Here's an e-mail response from Stefan Beck to my 10/14 post, "NEW CRITERION: Relevant or Dead?"
Sorry it has taken me so long to reply. The business of delivering a magazine (one not made with staples and mimeograph machines) to our 'comfortably safe and circumscribed readership' is awfully busy. I hope you'll forgive me. I'll post your essay to the blog as soon as production period is over. (Despite what I'll say, I do appreciate the interest and free publicity.) In the meantime, I think it's only fair to warn you that I'm not impressed. I say that not because you're criticizing our magazine-- I'd rather you read it and criticize than not read it at all-- but because I disagree with your approach to what a critical magazine ought to do.
"I'm a little alarmed by all this vague and tedious language of 'progress,' 'moving forward,' 'rebellion,' 'real change,' etc. I don't doubt that this talk gives a frisson of excitement to some of the hopeful iconoclasts who follow the ULA, but it has nothing to do with . . . well, it's no concern of mine. Culture and literature are not monolithic entities to be changed or destroyed (what is this 'arts castle' of which you speak?). They are, as they always have been, aggregates of everything that people do and make-- some of which are good, in which case I hope to celebrate and preserve them, and some of which are bad, in which case I hope to point out why they are so.
"It seems part of what you want is a literary culture in which anybody can be published and read-- hence your frequent mention of 'zines. But that culture exists. The Internet brings us everything from the demotic meanderings of a teenager girl's LiveJournal to some brilliant daily commentary on the better blogs-- and everything in between.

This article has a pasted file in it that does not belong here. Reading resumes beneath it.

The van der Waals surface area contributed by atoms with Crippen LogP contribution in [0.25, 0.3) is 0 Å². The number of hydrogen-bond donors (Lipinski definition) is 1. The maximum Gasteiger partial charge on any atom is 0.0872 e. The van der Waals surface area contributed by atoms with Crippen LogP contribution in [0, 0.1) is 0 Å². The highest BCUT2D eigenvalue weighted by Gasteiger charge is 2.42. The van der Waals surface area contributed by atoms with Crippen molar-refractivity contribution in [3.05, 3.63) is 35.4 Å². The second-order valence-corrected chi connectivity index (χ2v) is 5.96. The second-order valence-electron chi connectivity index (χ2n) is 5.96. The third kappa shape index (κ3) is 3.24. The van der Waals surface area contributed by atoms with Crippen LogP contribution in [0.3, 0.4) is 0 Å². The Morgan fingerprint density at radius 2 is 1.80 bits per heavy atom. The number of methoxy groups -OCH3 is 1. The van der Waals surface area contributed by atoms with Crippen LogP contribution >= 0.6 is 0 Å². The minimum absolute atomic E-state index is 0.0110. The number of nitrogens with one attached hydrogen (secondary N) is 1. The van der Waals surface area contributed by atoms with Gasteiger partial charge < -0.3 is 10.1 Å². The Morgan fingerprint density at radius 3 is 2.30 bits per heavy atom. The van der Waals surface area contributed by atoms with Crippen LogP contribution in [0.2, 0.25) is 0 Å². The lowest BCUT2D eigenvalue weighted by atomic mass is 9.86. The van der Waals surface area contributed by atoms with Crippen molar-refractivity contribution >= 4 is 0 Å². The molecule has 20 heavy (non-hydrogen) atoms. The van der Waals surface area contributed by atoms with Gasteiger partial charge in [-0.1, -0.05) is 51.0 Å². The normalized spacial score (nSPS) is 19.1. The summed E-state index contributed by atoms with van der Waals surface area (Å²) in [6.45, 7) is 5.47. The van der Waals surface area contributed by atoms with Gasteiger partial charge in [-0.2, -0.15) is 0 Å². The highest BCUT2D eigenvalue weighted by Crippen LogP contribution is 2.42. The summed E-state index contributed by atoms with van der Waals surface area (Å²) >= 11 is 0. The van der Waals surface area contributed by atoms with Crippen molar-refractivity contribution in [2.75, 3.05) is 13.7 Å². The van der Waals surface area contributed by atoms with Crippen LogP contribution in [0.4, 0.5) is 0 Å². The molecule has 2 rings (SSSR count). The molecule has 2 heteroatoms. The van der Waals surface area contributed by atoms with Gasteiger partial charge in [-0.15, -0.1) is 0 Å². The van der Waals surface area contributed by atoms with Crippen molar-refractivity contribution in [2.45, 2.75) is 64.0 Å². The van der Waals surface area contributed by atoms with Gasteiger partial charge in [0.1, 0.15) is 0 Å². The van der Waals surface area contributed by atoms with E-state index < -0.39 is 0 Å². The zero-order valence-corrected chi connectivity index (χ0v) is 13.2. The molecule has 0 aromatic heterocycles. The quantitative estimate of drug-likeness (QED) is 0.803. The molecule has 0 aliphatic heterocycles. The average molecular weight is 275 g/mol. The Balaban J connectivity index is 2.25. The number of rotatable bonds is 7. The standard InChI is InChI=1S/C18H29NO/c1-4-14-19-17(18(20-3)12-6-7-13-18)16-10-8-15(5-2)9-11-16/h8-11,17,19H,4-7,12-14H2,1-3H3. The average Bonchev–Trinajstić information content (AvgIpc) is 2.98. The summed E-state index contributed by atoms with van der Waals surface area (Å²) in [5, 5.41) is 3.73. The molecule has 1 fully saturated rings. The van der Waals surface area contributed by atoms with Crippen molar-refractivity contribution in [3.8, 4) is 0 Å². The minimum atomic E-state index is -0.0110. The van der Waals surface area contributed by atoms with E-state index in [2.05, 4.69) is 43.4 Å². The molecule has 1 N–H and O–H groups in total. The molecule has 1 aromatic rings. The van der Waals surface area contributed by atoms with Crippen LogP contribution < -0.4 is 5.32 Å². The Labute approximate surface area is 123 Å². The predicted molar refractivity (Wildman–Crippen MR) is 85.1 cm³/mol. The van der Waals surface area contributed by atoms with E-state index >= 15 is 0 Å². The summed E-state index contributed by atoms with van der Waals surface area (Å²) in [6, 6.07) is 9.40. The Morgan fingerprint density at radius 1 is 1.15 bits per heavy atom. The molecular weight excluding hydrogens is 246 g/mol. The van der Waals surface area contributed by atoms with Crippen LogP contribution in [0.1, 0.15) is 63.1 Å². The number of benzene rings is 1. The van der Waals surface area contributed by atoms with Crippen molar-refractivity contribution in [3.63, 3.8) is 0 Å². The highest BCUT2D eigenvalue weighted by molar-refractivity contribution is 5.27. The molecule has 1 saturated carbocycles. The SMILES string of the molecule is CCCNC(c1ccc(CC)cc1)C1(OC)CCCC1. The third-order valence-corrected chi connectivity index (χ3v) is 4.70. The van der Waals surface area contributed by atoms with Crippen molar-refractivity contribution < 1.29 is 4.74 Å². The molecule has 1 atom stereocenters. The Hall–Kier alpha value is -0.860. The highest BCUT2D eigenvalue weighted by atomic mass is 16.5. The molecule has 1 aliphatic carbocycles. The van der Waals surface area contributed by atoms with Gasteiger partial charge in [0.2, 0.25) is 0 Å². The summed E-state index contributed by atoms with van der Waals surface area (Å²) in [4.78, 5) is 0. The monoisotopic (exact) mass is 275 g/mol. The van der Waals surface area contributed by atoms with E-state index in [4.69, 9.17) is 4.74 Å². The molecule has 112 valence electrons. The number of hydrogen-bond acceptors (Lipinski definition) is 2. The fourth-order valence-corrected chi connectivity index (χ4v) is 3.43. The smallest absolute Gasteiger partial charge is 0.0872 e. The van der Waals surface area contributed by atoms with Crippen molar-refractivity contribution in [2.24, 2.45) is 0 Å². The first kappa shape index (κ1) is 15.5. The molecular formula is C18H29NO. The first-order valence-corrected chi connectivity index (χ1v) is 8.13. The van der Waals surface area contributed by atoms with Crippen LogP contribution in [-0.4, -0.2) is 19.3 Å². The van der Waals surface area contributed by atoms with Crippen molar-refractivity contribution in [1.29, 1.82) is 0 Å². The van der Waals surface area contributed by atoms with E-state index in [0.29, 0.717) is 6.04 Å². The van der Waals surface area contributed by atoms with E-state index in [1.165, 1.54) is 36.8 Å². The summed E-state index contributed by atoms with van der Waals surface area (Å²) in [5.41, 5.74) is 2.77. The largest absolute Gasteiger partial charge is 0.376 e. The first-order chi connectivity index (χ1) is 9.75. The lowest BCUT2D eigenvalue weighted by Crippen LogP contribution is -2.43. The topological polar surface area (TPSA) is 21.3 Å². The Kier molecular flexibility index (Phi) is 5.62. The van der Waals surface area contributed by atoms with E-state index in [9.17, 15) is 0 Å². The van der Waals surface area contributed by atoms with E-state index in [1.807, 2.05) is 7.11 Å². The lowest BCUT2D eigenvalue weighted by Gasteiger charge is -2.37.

"These people are self-published; they do it for love of writing, not because they expect to get famous or make money. Sometimes they are read; sometimes they are ignored. The fact is (and I hope I can say this without sounding nasty, as I hope for an ongoing conversation) there are so many of these people out there that they render the ULA redundant. The ULA's blogs and essays are like other people's blogs and essays-- except other people's blogs and essays say what they say without trumpeting, over and over and over, how brave and edgy and 'controversial' (oh really?) they are. (Doesn't it strike you as funny that an 'underground alliance' has a 'publicity director'?)
"Back to us dinosaurs. Look-- to go to one example. I enjoy it when you chip away at dave Eggers. But I've chipped away at Dave Eggers on TNC's blog, too, and so has our fiction chronicler, Max Watman, in the print edition of the magazine. What seems so odd to me is that when you chip away at Eggers, you're attacking an 'arts castle'; when we do it, we're criticizing one guy for the poor quality of his fiction. There's some weird disconnect there. I guess I don't fully get your complaints-- what you think we ought to be doing-- but I'm hoping this note will encourage further clarification.
"P.S. In your essay, among 'elitist,' 'snob,' 'arts castle,' 'hierarchy,' 'crumpets,' 'cocktail parties,' and 'hors d'oeuvres,' I don't see a single mention of TNC's weekly get-together at a dive on the Upper East Side. Anyone is welcome to come and converse with us, whether or not he agrees with a single word we say. (There aren't any hors d'oeuvres, but somebody usually breaks down and buys a pizza.) Some elitists 'we' are!"